WCCB, through an advisory to the Chief Secretaries of all states/UTs, has asked to establish Wildlife Crime Control Units in Police and Forest Departments. However, many states have not established dedicated Wildlife Crime Control Units for the prevention, detection, and investigation of wildlife crime.Further, the bureau has advised state forest departments to share the criminal records of residents who are convicted under WPA to the appropriate police stations for the purpose of compiling a record of wildlife offenders. But, during verification of the antecedents of some notorious wildlife offenders, it was found that concerned police stations had no criminal record against them.

How Should the Gaps in Data be Addressed?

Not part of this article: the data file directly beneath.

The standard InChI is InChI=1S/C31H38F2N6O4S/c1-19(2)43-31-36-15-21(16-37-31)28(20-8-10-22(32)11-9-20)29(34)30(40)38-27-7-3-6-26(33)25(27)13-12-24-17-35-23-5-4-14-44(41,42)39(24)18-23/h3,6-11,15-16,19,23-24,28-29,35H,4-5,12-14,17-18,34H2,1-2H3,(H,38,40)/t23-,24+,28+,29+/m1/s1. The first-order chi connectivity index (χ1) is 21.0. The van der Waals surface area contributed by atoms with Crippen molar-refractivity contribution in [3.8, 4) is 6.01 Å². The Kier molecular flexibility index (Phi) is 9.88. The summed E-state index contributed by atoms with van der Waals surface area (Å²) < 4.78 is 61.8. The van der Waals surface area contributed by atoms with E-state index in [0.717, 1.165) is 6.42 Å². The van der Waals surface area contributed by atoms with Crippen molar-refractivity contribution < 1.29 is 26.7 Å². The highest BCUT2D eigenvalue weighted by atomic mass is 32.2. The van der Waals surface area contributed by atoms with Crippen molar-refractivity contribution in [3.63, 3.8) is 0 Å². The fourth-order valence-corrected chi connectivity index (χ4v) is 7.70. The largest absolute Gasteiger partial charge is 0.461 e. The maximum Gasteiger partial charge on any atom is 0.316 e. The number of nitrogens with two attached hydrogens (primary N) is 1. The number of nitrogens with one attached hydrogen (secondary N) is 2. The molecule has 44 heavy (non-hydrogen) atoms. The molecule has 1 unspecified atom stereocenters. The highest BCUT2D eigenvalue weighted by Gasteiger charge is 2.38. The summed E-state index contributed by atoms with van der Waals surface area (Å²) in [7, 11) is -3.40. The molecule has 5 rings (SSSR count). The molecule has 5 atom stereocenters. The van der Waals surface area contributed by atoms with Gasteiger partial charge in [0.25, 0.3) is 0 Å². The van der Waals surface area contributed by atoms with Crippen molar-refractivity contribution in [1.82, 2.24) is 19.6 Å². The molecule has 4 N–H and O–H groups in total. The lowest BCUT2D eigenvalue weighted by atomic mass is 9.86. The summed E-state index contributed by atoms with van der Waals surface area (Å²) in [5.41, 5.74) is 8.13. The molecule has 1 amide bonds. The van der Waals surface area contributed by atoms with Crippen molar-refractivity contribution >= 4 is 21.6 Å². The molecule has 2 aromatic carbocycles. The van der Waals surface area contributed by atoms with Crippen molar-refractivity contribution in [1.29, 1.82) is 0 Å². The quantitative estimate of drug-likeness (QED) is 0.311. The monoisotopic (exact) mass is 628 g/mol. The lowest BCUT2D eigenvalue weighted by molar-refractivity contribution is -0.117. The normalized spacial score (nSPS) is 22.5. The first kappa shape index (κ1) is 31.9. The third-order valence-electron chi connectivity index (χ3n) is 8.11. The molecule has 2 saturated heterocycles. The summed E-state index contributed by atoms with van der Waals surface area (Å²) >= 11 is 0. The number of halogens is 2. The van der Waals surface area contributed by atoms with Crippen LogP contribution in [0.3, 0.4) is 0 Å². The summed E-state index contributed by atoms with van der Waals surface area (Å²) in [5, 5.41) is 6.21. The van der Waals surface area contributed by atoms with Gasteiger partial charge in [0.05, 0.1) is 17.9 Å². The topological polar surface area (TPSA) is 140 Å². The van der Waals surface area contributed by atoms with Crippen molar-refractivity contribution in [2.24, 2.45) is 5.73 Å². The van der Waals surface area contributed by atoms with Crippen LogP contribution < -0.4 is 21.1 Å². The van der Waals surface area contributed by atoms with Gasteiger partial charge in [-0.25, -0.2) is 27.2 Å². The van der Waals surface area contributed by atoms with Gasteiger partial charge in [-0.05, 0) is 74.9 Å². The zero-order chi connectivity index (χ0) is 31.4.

Crime is temporal in nature. As technology has advanced, so have the means and modus operandi of criminals due to developments in information and communication technology. To address this, police and intelligence agencies have worked to develop a robust crime database to anticipate, prevent, and monitor criminal activity. Thus, wildlife crime databases are a vital information system that helps officers to detect and prevent wildlife crime and pursue the perpetrators of wildlife crime. There is a considerable gap in the availability of wildlife crime data in India. This is due to the two agencies involved in the enforcement of WPA not sharing a common database. The data on wildlife crime registered by the police is compiled in Crime in India statistics, whereas data from the Forest Departments is not available in the public domain. There is an obvious need to integrate wildlife crime data from the police as well as the Forest Departments. The WCCB has developed an online Wildlife Crime Database Management System (WCDBMS) to address this gap. Through an advisory from WCCB sent to the Principal Chief Conservator of Forests (Head of Forest Force) and Director Generals of Police of all state/UT, it is known that information from these departments is not reaching the WCDBMS in time to initiate multi-agency efforts to counter wildlife crime. The Forest as well as state Police Departments, should share wildlife crime data among themselves and also to the WCDBMS. Further, WCCB should consider integrating wildlife smuggling data from the Directorate of Revenue Intelligence (DRI) and Central Board of Indirect Taxes and Customs (CBIC) in order to have a more holistic wildlife crime database.